USA: Censorship threatens fieldwork - A call for resistance
Not so easy to be researcher in the USA: There's more and more censorship. Not long ago I wrote about Iranians not allowed to publish papers. Another form of censorship are the Internal Review Boards (IRB ). In Anthropology News May, James Boster calls for a three graded stages of response: Reform, Resolve and Resist:
The faculty head of the University of Connecticut IRB recently told me that the IRB would not now permit me to do the field work I have recently completed with the Waorani, because she considered Waorani as far too belligerent for me to have risked my own safety in doing research with them. It was a shock to learn that I could be regarded a human subject of my own research.
Many human scientists, anthropologists included, have experienced ever-increasing burdens of regulation and oversight by IRBs in their research with human subjects. Most of what is onerous about the regulation has nothing to do with providing protection to human subjects and has everything to do with requiring human scientists to submit to the arbitrary exercise of power and authority.
IRBs at a number of universities have instituted policies that have no foundation in ethics or law, ones that violate our most sacred academic freedoms and civil rights. The first amendment to the constitution states: “Congress shall pass no law abridging the freedom of speech.” Yet what is regulated here is speech—the freedom of investigators to speak with other members of the society. The freedom to find things out is a basic human right, not a privilege to be licensed, especially when the obstacles to inquiry have never been demonstrated to prevent any actual harm to human subjects. The unconstitutionality of these restraints on free speech are clearly and comprehensively laid out by Philip Hamburger in a 2005 article for the Supreme Court Review, “The New Censorship: Institutional Review Boards.”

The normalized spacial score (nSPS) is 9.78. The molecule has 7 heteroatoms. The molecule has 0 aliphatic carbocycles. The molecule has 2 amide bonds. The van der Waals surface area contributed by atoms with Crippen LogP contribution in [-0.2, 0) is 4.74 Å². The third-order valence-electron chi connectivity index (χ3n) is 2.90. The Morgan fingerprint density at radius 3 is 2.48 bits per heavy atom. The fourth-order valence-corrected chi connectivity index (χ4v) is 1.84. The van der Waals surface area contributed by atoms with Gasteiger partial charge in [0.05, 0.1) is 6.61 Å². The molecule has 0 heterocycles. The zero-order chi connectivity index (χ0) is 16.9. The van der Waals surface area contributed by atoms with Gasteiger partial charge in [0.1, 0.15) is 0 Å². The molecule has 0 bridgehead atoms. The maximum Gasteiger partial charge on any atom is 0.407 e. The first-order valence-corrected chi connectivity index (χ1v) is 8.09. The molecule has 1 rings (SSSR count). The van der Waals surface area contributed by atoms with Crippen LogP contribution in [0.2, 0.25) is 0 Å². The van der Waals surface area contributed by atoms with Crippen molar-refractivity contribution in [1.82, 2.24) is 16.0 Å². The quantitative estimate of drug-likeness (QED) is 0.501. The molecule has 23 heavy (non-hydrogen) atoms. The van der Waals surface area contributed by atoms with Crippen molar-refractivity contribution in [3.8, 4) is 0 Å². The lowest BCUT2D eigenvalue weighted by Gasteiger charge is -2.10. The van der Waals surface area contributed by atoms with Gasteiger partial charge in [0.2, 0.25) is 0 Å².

>> read the whole text in Anthropology News May 2006 (link updated)
Another anthropology-specific problem is mentioned in an article by As Rena Lederman: IRBs are comprised mostly of researchers from non-ethnographic disciplines "folks whose picture of “real research” looks nothing like ethnographic fieldwork." Therefor this advice (!):
So it is crucial that your board view participant observation as a sound, productive research method. This cannot be taken for granted. If IRB members are mystified or horrified by participant observation—if they imagine that it is useless or even itself unethical—then your proposal may be denied even if your project’s topic is completely innocuous!